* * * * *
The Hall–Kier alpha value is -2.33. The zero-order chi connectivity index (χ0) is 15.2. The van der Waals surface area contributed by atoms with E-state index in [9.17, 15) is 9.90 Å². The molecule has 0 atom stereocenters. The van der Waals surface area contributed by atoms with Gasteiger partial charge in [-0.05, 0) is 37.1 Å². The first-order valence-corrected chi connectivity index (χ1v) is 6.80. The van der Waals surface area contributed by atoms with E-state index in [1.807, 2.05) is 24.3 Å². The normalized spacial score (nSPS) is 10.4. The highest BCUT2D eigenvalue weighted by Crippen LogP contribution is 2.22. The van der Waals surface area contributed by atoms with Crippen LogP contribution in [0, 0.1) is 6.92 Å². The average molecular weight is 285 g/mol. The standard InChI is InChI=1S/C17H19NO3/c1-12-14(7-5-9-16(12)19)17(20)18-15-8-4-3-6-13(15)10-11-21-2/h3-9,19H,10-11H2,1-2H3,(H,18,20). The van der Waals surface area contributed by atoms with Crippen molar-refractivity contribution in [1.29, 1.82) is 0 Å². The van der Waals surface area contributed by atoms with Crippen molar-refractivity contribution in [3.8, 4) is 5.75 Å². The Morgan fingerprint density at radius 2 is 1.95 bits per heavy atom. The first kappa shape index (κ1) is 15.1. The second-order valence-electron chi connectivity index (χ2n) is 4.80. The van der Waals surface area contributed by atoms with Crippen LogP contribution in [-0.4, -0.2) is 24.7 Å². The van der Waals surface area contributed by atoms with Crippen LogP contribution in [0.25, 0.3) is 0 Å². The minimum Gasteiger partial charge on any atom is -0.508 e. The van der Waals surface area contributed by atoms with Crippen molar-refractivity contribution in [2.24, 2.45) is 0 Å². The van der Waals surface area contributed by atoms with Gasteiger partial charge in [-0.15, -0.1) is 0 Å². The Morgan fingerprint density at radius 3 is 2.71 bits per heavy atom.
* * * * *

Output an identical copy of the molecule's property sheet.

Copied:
The Hall–Kier alpha value is -2.33. The zero-order chi connectivity index (χ0) is 15.2. The van der Waals surface area contributed by atoms with E-state index in [9.17, 15) is 9.90 Å². The molecule has 0 atom stereocenters. The van der Waals surface area contributed by atoms with Gasteiger partial charge in [-0.05, 0) is 37.1 Å². The first-order valence-corrected chi connectivity index (χ1v) is 6.80. The van der Waals surface area contributed by atoms with E-state index in [1.807, 2.05) is 24.3 Å². The normalized spacial score (nSPS) is 10.4. The highest BCUT2D eigenvalue weighted by Crippen LogP contribution is 2.22. The van der Waals surface area contributed by atoms with Crippen LogP contribution in [0, 0.1) is 6.92 Å². The average molecular weight is 285 g/mol. The standard InChI is InChI=1S/C17H19NO3/c1-12-14(7-5-9-16(12)19)17(20)18-15-8-4-3-6-13(15)10-11-21-2/h3-9,19H,10-11H2,1-2H3,(H,18,20). The van der Waals surface area contributed by atoms with Crippen molar-refractivity contribution in [1.29, 1.82) is 0 Å². The van der Waals surface area contributed by atoms with Crippen molar-refractivity contribution in [3.8, 4) is 5.75 Å². The Morgan fingerprint density at radius 2 is 1.95 bits per heavy atom. The first kappa shape index (κ1) is 15.1. The second-order valence-electron chi connectivity index (χ2n) is 4.80. The van der Waals surface area contributed by atoms with Crippen LogP contribution in [-0.4, -0.2) is 24.7 Å². The van der Waals surface area contributed by atoms with Crippen LogP contribution in [0.25, 0.3) is 0 Å². The minimum Gasteiger partial charge on any atom is -0.508 e. The van der Waals surface area contributed by atoms with Crippen molar-refractivity contribution in [2.24, 2.45) is 0 Å². The van der Waals surface area contributed by atoms with Gasteiger partial charge in [-0.15, -0.1) is 0 Å². The Morgan fingerprint density at radius 3 is 2.71 bits per heavy atom.